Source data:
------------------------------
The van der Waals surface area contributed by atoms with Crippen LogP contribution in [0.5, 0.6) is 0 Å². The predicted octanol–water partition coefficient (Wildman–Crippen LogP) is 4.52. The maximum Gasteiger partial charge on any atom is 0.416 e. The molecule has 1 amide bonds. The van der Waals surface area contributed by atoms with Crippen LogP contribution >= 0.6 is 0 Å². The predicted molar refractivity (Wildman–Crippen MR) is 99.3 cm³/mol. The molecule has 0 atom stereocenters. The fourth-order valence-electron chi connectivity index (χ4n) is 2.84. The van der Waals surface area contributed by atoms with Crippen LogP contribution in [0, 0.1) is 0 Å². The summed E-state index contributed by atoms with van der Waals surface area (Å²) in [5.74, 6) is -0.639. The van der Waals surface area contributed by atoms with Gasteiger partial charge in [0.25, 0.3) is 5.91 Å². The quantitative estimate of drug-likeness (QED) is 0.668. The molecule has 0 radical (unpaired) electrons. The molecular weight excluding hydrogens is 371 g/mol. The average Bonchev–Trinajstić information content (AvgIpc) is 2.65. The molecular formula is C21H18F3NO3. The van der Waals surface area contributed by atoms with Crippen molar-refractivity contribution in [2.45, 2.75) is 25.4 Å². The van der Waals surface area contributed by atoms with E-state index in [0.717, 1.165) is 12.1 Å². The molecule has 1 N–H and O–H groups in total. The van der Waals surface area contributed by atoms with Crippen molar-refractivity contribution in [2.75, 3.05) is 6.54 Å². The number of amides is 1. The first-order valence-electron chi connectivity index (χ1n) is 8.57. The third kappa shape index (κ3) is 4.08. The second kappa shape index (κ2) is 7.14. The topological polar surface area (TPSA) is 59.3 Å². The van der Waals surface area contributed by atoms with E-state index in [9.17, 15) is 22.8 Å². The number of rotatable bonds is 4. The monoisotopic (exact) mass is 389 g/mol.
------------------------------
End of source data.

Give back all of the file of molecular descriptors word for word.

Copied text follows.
The van der Waals surface area contributed by atoms with Crippen LogP contribution in [0.5, 0.6) is 0 Å². The predicted octanol–water partition coefficient (Wildman–Crippen LogP) is 4.52. The maximum Gasteiger partial charge on any atom is 0.416 e. The molecule has 1 amide bonds. The van der Waals surface area contributed by atoms with Crippen LogP contribution >= 0.6 is 0 Å². The predicted molar refractivity (Wildman–Crippen MR) is 99.3 cm³/mol. The molecule has 0 atom stereocenters. The fourth-order valence-electron chi connectivity index (χ4n) is 2.84. The van der Waals surface area contributed by atoms with Crippen LogP contribution in [0, 0.1) is 0 Å². The summed E-state index contributed by atoms with van der Waals surface area (Å²) in [5.74, 6) is -0.639. The van der Waals surface area contributed by atoms with Gasteiger partial charge in [0.25, 0.3) is 5.91 Å². The quantitative estimate of drug-likeness (QED) is 0.668. The molecule has 0 radical (unpaired) electrons. The molecular weight excluding hydrogens is 371 g/mol. The average Bonchev–Trinajstić information content (AvgIpc) is 2.65. The molecular formula is C21H18F3NO3. The van der Waals surface area contributed by atoms with Crippen molar-refractivity contribution in [2.45, 2.75) is 25.4 Å². The van der Waals surface area contributed by atoms with E-state index in [0.717, 1.165) is 12.1 Å². The molecule has 1 N–H and O–H groups in total. The van der Waals surface area contributed by atoms with Crippen molar-refractivity contribution in [2.75, 3.05) is 6.54 Å². The number of amides is 1. The first-order valence-electron chi connectivity index (χ1n) is 8.57. The third kappa shape index (κ3) is 4.08. The second kappa shape index (κ2) is 7.14. The topological polar surface area (TPSA) is 59.3 Å². The van der Waals surface area contributed by atoms with E-state index in [9.17, 15) is 22.8 Å². The number of rotatable bonds is 4. The monoisotopic (exact) mass is 389 g/mol.